Located in Shanxi province, the ancient city of Datong (大同) was first established during the Han Dynasty in 200 BC as an outpost for Chinese, Mongolian and Eurasian traders. The area grew rapidly following the arrival of the Turkic-speaking Tuoba (拓拔) people, who named the area Pingcheng (平成) and made the city capital of the Northern Wei Dynasty from 386-534 AD. During the Tang Dynasty, a nomadic Mongolian group known as the Khitan (契丹) invaded northern China, renaming the capital Datong. During the Ming Dynasty, the city became part of the dynasty’s defensive network and was protected against northern invaders by the Great Wall.

Modern-day Datong is home to over 1 million people and is a major coal producer. Shanxi province is home to nearly 1/3 of China’s coalmines, a fact highlighted by the numerous piles of coal stacked outside many Datong houses. While the city may lack the sprawling towers of many Chinese cities, Datong’s blue collar charm and history is evident throughout. Among the sites within and around Datong is the Ming-era Nine Dragon Screen (九龙壁) built in 1392 and still largest glazed-tile wall in China, the picturesque Hanging Monastery (悬空寺) built around 492, China’s oldest wooden pagoda built in 1056, along with remnants of the Great Wall and the 16th century walled fort Desheng Bao (得胜堡).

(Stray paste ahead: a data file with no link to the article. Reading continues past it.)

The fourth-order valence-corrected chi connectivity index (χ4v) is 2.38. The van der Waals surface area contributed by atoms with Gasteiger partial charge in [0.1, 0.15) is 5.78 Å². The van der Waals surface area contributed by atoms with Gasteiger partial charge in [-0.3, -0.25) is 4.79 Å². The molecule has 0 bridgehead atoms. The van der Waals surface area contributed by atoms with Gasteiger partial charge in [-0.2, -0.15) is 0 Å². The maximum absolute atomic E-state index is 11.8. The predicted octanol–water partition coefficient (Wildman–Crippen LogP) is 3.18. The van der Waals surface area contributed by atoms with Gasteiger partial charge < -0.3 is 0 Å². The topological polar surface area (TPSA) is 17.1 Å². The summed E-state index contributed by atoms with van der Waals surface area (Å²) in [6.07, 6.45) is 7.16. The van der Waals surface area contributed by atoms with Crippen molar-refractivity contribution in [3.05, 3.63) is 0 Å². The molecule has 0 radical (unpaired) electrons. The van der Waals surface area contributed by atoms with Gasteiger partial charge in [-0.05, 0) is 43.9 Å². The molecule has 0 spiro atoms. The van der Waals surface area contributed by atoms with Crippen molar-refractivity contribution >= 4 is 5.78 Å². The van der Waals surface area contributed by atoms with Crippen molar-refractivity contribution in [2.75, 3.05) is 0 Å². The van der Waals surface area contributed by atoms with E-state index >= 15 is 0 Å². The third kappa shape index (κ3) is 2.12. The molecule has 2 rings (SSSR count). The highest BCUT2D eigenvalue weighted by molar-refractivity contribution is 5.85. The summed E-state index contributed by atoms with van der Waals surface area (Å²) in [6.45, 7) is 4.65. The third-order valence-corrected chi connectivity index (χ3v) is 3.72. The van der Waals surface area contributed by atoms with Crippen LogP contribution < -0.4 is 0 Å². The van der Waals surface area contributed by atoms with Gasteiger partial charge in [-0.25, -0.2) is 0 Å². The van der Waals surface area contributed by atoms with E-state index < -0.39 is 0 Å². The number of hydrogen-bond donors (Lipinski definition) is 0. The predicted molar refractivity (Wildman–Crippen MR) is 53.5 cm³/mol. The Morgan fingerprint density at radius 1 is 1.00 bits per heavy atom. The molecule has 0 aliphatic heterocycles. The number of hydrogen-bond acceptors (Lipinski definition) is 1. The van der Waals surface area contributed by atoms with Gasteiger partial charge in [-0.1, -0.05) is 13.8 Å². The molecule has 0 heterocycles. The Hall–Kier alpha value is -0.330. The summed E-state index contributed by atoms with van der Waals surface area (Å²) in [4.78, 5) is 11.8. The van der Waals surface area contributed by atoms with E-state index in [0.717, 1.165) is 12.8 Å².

Datong’s crown jewel, however, is the Yungang Caves (云岗石窟). Nearly 250 caves with over 50,000 ancient statues and carvings litter the area, much of the work dating back to 460 AD. Credited to the Tuoba, it is the oldest collection of Buddhist carvings in China. Due to the nomadic and transnational nature of the Tuoba, the caves stand out as a fusion of Indian, Persian, and even Greek influence.

The local treat is shaomai (烧卖), steamed pork dumplings that are crimped at the top and dipped in vinegar, a Shanxi specialty. The majority of Datong people, along with much of Shanxi province, speak the Jin dialect, a form of Chinese that resembles Mandarin but often cited by linguists as an independent branch.